Lee, Stacey. Downstairs Girl, The. Fiction. Putnam, 08/2019. 384pp. $17.99. 978-1-5247-4095-5. OUTSTANDING. GRADES 8-12.
In 1890 Atlanta, Jo Kuan, a 17-year-old Chinese American girl, has just lost her job with a milliner for being a “saucebox,” so she has little choice but to return to work at the Payne estate as a lady’s maid. Jo and her guardian Old Gin live in a secret abolitionist basement under the print shop of the Bell family’s failing newspaper, and she has an idea that will allow her to let off steam publicly and boost the circulation of the Focus: she will write a satirical column on contemporary topics affecting women and people of color. Immediately, the anonymous “Miss Sweetie” and her radical views become the talk of the town. Through Jo’s biting wit and sharp intelligence in both her narration and her newspaper articles, the author effortlessly braids in historical information about the contradictions of late 19th century Atlanta society, the position of Chinese and black people in the South, and the emerging white suffragist movement. As post-Reconstruction Atlanta drifts into the Jim Crow era, a flurry of family revelations propels Jo’s understanding of the importance of marginalized people having and owning a voice, celebrating a message that is as relevant today as it was then. Review based on an ARC.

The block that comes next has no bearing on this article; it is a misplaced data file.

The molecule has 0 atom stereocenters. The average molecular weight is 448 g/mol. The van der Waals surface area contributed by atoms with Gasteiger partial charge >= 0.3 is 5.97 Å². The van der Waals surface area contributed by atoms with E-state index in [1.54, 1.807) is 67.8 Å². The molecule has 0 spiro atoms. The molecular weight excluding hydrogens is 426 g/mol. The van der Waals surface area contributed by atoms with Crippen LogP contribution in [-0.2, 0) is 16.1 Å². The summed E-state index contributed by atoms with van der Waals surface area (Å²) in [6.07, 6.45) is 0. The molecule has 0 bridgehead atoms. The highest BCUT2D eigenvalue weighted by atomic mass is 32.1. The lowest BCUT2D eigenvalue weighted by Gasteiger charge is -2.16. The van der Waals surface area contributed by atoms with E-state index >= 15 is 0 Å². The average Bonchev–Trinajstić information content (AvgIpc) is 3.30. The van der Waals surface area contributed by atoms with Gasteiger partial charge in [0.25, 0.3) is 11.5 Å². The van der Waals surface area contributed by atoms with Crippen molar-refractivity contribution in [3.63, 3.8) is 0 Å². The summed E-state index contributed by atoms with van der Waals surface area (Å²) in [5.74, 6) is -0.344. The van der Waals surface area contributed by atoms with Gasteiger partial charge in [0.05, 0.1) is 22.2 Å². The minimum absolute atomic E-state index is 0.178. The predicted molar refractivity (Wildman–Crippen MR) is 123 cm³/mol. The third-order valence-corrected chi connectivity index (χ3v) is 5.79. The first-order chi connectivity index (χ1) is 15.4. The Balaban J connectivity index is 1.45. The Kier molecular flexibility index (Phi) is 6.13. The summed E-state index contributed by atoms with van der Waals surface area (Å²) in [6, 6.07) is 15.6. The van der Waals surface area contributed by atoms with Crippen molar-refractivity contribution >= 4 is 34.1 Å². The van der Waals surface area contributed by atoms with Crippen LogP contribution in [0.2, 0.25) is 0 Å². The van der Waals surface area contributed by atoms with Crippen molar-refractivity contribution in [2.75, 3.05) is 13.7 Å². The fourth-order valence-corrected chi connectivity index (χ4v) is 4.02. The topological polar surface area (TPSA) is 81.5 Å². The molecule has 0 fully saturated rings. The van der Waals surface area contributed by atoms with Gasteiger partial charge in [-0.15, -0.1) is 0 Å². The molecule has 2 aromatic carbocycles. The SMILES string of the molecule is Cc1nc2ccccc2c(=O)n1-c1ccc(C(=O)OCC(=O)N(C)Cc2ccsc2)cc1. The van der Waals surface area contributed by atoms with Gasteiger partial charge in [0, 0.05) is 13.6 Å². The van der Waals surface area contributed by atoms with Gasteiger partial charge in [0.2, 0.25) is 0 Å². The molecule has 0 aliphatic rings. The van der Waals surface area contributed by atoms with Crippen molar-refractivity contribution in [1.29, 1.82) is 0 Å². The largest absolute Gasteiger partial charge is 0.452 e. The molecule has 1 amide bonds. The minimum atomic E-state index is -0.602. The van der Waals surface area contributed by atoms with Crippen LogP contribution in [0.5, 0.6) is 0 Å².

Hayley Beale, San Francisco University High School